I do not like writing about public figures or governments because people will think one is doing so in order to be rewarded with either a political appointment or monetary gift. Indeed, in my forty – four years of writing a weekly article in a newspaper I had done so only thrice and it was when the leaders concerned did what was good for the greatest number of people in the country.
The first was in the late 1980s when General Ibrahim Babangida, Military Head of State (1985 – 93), established the Peoples Bank to give interest – free – loan to poor citizens to establish or run their businesses. I commended him for bringing joy to the masses who lived with difficulty.
The second time was in March last year when I penned the series: God bless Pastor Muoka. This was after I read in a newspaper that during a service in his church’s national headquarters in Lagos he placed a curse on anyone who would bring money acquired through stealing, bribery and other corrupt practices as tithe or offering to his church. For me, that shows that he is a pastor who runs a church in the ideal way expected of a Christian prelate for people to make Heaven and not one out to acquire wealth and live luxuriously, like many of his Pentecostal colleagues do.
The third occasion was late last year (October 4 through November 1) when I wrote a piece after the Minister of Science and Technology, Dr. Ogbonnaya Onu, visited Pa Aliyu Giwa, a 92 – year – old herbalist, after he cured a traditional ruler in Abia State of prostate cancer. That day he promised that the Federal Government would give a vehicle to the old man, build him a four – bedroom clinic in his village and assist him in the production and marketing of his drugs within the country and abroad.
In the article I titled: Buhari’s promotion of herbal medicine I praised the president’s administration for showing interest in making medical treatment and cure available to the underprivileged who cannot afford to pay huge bills in orthodox hospitals and pharmacies.
From these three articles it can be seen that I wrote on political leaders who did extraordinary things to help the poor and a prelate who preaches salvation for people to make the Kingdom of God and not to run after money to live prosperously and comfortably in the world. I also need to draw attention to my column of December 13, last year in which I disclosed that in 1988 I declined appointment as a commissioner in the cabinet of Navy Captain Olabode George when he was the Military Governor of Ondo State.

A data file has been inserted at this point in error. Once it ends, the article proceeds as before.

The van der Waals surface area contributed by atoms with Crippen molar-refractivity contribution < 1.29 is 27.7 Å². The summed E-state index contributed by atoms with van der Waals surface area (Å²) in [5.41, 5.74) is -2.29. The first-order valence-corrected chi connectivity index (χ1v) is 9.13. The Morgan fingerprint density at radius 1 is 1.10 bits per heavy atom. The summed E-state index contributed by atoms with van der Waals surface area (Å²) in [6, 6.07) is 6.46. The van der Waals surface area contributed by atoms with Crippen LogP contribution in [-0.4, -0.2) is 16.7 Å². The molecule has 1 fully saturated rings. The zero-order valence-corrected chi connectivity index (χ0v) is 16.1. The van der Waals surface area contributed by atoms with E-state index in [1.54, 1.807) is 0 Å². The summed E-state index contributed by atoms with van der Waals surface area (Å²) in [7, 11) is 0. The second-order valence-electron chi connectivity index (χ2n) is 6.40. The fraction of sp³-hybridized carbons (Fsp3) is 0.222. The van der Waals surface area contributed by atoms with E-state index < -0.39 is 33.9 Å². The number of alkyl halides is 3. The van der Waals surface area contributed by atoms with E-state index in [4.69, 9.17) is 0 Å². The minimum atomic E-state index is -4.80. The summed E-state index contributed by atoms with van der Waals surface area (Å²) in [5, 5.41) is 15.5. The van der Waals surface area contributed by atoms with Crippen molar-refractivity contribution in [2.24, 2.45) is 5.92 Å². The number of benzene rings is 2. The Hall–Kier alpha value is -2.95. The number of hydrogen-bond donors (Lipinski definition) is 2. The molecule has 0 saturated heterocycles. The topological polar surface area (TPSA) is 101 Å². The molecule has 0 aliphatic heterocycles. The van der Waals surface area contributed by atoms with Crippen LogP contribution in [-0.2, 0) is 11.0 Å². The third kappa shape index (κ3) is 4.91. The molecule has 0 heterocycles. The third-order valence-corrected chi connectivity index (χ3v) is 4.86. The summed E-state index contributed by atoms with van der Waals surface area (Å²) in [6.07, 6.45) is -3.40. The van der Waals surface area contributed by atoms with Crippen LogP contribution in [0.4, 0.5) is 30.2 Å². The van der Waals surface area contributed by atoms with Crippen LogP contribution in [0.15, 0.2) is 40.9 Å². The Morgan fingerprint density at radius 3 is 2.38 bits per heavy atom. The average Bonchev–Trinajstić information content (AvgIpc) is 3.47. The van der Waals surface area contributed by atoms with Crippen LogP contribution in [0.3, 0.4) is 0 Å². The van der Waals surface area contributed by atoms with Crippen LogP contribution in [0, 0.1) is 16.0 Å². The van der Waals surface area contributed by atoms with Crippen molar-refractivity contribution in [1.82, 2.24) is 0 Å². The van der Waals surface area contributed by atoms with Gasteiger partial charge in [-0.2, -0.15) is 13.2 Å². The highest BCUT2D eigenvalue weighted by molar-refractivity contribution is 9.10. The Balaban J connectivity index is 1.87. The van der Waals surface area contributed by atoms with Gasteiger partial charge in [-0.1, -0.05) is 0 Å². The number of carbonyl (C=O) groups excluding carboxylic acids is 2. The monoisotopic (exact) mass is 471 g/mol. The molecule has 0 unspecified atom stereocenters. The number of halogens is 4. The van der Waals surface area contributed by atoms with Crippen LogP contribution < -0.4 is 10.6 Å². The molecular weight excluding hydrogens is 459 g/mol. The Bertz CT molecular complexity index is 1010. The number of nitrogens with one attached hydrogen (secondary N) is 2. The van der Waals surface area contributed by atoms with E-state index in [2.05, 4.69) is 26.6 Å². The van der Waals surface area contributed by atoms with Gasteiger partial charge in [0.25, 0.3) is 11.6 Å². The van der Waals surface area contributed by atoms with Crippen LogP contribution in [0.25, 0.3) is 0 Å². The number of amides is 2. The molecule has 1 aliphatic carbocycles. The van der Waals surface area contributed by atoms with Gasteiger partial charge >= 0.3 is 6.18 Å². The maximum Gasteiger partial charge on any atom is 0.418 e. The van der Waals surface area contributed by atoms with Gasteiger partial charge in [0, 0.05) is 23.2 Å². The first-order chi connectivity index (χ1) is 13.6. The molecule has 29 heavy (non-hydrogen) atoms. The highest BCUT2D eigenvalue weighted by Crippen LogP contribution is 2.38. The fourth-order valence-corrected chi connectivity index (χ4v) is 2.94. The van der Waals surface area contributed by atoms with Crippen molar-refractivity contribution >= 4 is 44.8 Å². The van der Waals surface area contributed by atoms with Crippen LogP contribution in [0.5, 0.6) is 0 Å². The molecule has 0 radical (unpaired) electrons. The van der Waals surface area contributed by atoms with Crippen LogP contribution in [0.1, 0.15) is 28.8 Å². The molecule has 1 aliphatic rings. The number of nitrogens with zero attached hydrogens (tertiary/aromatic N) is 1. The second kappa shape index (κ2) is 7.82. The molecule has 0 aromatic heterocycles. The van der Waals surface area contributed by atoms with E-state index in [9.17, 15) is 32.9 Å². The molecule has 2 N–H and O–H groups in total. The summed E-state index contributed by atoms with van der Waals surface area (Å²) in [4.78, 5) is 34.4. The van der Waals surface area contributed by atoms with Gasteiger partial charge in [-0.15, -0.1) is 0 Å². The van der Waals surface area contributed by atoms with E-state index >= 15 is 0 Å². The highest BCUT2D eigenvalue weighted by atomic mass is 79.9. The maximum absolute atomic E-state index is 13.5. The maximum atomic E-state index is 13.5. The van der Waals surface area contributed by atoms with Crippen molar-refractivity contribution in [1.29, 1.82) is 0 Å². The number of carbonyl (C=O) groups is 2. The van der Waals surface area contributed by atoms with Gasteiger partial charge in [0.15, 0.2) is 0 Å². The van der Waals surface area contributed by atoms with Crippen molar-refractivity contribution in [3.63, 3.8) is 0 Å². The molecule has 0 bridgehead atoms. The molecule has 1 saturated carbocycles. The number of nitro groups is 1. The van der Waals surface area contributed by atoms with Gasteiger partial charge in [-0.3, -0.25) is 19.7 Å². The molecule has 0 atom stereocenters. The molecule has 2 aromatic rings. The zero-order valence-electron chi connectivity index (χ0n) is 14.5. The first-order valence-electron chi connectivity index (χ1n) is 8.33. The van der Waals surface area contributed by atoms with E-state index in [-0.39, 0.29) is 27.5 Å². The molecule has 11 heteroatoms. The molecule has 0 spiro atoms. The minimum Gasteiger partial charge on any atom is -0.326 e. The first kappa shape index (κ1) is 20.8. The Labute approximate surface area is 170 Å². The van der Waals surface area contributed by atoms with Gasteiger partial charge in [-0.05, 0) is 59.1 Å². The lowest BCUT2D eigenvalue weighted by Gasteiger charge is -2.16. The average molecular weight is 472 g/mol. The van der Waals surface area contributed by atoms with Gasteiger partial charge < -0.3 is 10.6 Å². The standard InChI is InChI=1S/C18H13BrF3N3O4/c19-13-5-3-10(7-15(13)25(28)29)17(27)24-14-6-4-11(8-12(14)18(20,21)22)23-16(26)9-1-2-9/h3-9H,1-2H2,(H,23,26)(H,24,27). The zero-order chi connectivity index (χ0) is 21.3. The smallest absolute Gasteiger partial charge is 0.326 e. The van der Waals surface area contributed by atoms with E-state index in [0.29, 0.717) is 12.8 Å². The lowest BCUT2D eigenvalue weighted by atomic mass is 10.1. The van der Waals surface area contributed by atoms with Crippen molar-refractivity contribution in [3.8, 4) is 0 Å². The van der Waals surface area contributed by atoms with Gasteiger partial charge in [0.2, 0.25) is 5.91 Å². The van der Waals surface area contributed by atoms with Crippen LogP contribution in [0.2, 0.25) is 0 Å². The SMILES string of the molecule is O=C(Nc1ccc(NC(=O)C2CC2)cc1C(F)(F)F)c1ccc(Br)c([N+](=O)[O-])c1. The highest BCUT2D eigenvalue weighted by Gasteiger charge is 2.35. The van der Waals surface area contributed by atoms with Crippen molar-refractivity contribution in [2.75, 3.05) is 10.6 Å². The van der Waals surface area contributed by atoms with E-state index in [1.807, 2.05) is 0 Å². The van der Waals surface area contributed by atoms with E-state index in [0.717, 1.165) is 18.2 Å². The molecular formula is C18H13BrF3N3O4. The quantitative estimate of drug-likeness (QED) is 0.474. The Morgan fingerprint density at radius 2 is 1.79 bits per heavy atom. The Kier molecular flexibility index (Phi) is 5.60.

I also did the same thing in 1994 when General Tajudeen Olanrewaju, then the General Officer Commanding the 3rd Armoured Division of the Nigerian Army, told me to submit my curriculum vitae for consideration by General Sani Abacha in the appointment of Nigeria’s ambassadors abroad or membership in the Board of Directors of a Federal Government agency or parastatals. And in 1995 for consideration in the appointment of ministers.
These are proven evidences that I do not write on public figures with the ulterior motive of getting a reward from them. I am not a businessman or hustler and I will be 74 on September 4, so I cannot be writing this because I want political appointment from the Lagos State Government or monetary gift from Asiwaju Bola Ahmed Tinubu.
I am doing so on his 66th birth anniversary for the altruistic reason of making people to learn lessons about good leadership from the man who when he was the Governor of Lagos State (1999 – 2007) laid the foundation of a greater Lagos, that has been work in progress for nineteen years now. And in which his successors have been doing better than the person they took over from.
To be continued next Wednesday
General Danjuma’s clarion call on herdsmen’s menace
I was very happy two Saturdays ago when I saw Lt. General Theophilus Yakubu Danjuma (rtd) on a television news transmission urging the people of his Taraba State and the citizens of other states in the country to start fighting back if attacked by herdsmen who are believed to be mainly Fulani and Hausa. I too had since last year seen this as the only way to stop the northern cowboys from their callous, senseless and genoicidal attacks on farmers and communities in the North and South.
Indeed, nine months ago, in June, when commiserating with Chief Olu Falae after a large portion of his farm in Akure had been set ablaze by Fulani herdsmen, I had suggested that he gets Afenifere leaders to meet the Governors in the six states in the South – West to take such a decision. I canvassed that they be advised to set up vigilante groups and give the members AK – 47 rifles to man the villages and communities vulnerable to herdsmen attack in each of the states.
Let’s face it there is no alternative to such a self – defence policy and commitment. The Fulani and Hausa herdsmen attack people with AK – 47 rifles. Without such a weapon how can their victims face them, let alone stop them? Is it with Dane guns, arrows, cutlasses, knives and sticks that they can defend themselves and overpower the herdsmen?
As a former Chief of Army Staff (1975 – 79) and Minister of Defence (1999 – 2001), it is doubtful if General Danjuma would have come out to indict the officers of the Army, an institution which he once headed professionally and politically, if he did not have unassailable facts of their partiality and support for the herdsmen in their attacks on people.
The story has been on for two or three years now that many military officers, serving and retired, are into the cattle business. And that this is why herdsmen who for several decades had been using sticks to control their cows, have since President Muhammadu Buhari came into power been going about with AK – 47 rifles to stop people stealing their animals. Where will herdsmen get money to buy AK – 47 rifles if not that some rich people purchased and gave it to them? Otherwise, what they would have been carrying would have been Dane guns.